Grieving Process – The Stages of Grief
What is the grieving process?
The grieving process is a very healthy and normal reaction to a loss of some kind, usually the death of a loved one. While grief is a universal feeling, grieving is a unique and strange experience for everyone. Not all people mourn or respond to loss in the same way.
Everyone will journey through stages of grief at some point or another in their life, often more than once. But people’s journey through the grieving process can differ in paths taken and time needed. Hopefully, though, we should all arrive at a similar destination.
The grieving process is inevitable after suffering a loss and is as natural as it is necessary. However, this does not mean that it cannot be deeply disconcerting and distressing. Grieving a loss is an incredibly painful and confusing time that forces you to run the whole gamut of human emotion. The vast array of emotions contained in this simple five-letter word can leave your life in disarray and turn your world upside down.
This is why we have attempted to demystify grief for those who may be wandering lost in its winding, convoluted corridors. Clearly naming and identifying an emotion or feeling can be the first step in resolving it and reducing some of its power over you.
The grieving process is a messy and uncertain time that fosters complicated, painful feelings. Vagueness and lack of clarity can prolong and strengthen these intense, overwhelming emotions. It is easier to move a clearly-defined, solid object than a shapeless, formless mass that lacks definition and scope.
Hopefully, these words will help give some form and shape to the complex multitude of feelings one can be immersed in while grieving.
It is very important, however, that you reach out and ask for help and support in dealing with your grief, if needed.
Grief Definition – What is Grief?
The literal definition of grief is an intense feeling of sorrow, typically caused by a death. But, in truth, grief is many things. Grief is shock, disbelief, fear, panic, numbness, uncertainty, confusion, anxiety, loneliness, pain, anger, hopelessness, depression, guilt, exhaustion, isolation and suffering. Grief is all these things and more, and none of the emotions caused by grief should be called incorrect or abnormal. But, in time, grief can also come to mean acceptance, strength and peace.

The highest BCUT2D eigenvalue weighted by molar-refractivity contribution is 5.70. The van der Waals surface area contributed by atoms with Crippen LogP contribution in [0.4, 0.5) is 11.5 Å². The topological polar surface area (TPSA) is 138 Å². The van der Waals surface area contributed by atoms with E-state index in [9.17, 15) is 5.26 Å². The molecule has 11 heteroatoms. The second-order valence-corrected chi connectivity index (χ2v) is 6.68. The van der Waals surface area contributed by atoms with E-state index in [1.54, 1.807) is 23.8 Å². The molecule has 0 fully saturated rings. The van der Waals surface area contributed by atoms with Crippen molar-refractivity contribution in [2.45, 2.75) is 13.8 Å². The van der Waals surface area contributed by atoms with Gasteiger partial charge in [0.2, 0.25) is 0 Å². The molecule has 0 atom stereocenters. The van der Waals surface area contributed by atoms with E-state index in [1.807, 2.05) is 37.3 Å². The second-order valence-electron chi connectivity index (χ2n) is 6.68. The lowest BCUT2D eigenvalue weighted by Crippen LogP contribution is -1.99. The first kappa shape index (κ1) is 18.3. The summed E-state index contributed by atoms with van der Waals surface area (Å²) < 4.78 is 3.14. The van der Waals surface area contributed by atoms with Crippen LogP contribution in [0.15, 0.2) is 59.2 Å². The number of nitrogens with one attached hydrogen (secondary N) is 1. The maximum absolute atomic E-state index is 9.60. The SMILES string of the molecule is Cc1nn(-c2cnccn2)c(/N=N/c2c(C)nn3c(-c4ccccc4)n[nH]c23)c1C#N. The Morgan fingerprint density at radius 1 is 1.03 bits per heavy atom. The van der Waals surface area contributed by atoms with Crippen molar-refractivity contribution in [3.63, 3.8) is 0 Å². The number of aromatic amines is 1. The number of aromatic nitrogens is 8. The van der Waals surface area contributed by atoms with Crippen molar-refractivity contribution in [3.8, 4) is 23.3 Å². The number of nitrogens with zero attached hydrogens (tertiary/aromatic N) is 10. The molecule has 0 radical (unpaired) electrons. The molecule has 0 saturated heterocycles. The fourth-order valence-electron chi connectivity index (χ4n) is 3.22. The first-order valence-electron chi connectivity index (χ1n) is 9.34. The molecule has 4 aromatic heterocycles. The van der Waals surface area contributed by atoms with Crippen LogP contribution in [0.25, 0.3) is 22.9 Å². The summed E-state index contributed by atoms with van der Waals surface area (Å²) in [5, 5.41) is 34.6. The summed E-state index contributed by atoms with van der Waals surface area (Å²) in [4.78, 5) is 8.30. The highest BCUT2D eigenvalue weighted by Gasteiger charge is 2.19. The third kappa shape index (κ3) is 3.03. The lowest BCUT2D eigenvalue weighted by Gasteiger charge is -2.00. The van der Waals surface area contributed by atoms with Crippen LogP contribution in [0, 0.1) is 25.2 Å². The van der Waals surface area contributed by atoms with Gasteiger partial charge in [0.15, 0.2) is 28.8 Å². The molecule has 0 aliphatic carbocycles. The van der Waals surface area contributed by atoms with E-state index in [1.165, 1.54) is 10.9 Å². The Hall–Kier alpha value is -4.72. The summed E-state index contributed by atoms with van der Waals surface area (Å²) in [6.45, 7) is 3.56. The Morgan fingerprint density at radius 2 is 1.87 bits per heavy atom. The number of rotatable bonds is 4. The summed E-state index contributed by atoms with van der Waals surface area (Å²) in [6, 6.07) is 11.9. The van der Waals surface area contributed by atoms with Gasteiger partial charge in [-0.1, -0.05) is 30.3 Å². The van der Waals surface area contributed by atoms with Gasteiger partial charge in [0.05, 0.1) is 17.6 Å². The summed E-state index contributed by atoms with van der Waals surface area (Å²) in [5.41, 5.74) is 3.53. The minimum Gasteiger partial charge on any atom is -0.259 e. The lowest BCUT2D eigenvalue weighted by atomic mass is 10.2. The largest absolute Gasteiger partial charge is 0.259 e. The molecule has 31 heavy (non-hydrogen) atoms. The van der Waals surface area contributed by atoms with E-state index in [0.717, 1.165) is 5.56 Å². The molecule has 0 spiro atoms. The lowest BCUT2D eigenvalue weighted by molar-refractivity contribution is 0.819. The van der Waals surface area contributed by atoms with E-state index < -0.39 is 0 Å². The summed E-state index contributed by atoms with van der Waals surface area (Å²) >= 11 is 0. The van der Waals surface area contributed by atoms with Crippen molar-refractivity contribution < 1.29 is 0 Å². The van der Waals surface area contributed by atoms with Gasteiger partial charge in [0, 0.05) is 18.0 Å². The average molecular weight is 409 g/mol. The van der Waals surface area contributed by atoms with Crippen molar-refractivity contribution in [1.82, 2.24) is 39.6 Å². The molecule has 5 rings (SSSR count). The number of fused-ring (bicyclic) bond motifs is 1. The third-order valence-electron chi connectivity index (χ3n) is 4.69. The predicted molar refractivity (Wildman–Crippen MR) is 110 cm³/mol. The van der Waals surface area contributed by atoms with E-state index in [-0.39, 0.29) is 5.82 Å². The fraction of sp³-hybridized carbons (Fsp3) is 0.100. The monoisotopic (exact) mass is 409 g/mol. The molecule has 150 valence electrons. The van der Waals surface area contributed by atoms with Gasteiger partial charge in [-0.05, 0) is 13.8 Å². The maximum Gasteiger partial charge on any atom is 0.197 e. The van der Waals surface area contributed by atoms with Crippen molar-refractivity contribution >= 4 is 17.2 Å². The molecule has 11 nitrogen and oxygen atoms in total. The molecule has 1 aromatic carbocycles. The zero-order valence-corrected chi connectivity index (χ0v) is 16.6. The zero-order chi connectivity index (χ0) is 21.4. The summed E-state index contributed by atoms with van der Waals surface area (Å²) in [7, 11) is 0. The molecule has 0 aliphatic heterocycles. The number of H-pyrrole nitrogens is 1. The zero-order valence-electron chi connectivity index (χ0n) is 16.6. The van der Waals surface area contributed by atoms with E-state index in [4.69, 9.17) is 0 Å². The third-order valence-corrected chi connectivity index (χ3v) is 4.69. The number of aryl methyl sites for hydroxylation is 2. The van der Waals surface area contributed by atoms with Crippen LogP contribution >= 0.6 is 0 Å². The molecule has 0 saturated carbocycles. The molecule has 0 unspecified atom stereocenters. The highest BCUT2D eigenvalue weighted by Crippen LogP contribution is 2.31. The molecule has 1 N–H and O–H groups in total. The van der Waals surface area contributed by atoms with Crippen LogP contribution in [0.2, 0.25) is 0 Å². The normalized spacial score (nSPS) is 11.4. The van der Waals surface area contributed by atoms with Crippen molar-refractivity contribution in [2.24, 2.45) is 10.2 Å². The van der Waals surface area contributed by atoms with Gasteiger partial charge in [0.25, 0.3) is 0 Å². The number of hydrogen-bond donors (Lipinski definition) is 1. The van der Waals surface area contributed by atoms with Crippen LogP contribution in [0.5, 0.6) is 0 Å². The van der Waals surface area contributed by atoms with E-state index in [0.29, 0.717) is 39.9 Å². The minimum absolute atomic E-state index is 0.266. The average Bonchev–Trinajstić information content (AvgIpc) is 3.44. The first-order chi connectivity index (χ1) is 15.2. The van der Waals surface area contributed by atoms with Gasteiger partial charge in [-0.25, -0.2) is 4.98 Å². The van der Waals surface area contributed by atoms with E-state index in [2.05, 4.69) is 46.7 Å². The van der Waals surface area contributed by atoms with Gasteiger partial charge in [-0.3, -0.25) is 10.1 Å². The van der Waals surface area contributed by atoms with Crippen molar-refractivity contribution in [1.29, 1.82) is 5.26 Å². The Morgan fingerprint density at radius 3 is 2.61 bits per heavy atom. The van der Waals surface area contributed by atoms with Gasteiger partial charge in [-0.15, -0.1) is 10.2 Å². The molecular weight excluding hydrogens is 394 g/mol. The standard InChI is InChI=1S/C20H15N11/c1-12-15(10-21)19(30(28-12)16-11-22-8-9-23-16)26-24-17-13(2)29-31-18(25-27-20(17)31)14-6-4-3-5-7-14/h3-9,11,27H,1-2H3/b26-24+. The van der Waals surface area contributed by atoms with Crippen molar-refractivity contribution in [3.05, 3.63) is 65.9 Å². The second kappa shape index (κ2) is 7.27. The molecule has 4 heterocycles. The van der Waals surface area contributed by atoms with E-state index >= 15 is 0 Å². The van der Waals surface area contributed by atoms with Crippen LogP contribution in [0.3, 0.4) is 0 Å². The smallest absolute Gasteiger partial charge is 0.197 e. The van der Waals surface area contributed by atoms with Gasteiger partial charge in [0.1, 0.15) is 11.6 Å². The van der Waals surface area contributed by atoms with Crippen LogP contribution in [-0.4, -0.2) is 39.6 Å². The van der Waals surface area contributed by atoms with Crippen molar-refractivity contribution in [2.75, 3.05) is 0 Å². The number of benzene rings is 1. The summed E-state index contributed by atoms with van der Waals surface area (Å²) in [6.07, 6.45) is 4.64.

Grief can take many forms, but it is always a deeply personal, profound and intimate experience. It never fits any predefined model or particular structure and can’t be allotted a specific period of time to run its course. Everyone’s grieving process is uniquely theirs. But there are some broad stages of grief that often occur within a person’s grieving process.
What are the Stages of Grief?
It is widely considered that the grieving process can often follow five distinct stages. This theory of the five stages of grief was created by the Swiss-American psychiatrist Elisabeth Kubler-Ross in 1969. However, it is important to note that while this may be the most widely accepted theory on the stages of grief, it is not the only one. There are many other popular theories, including one with seven stages and another with only two.
It is also worth remembering that not everyone will experience all five of these stages of grief and not necessarily in this specific sequence either. However, it is still worth learning about the stages of grief as it could give you some much needed context for your own grief and confusion.
It is best to look at the stages of grief more as points of reference rather than a set of rules or regulations that should or need to be followed. Think of it as a framework to help you through the messier and more tumultuous moments of mourning. The stages of grief can help you make sense of where you are in your grieving process journey, where you have been and where you may go next.
Grief is a devastating and frightening emotion. It can be overwhelming in its intensity and suddenness and the thought of living in grief can seem unbearable. That is why a person’s first response to grief may be denial.
Profound grief has the ability to alter your life, even change you as a person. The idea of living in a world of which your loved one is no longer a part can feel bizarre, or even surreal. Confronting the gaping void left in their absence can be terrifying. That is why some people may refuse to allow themselves to acknowledge this new reality at first.
It is a defence mechanism that gives you more time to slowly absorb and process the news. It numbs you to the shock as you adjust to your new reality and reduces the risk of you being overwhelmed or breaking down.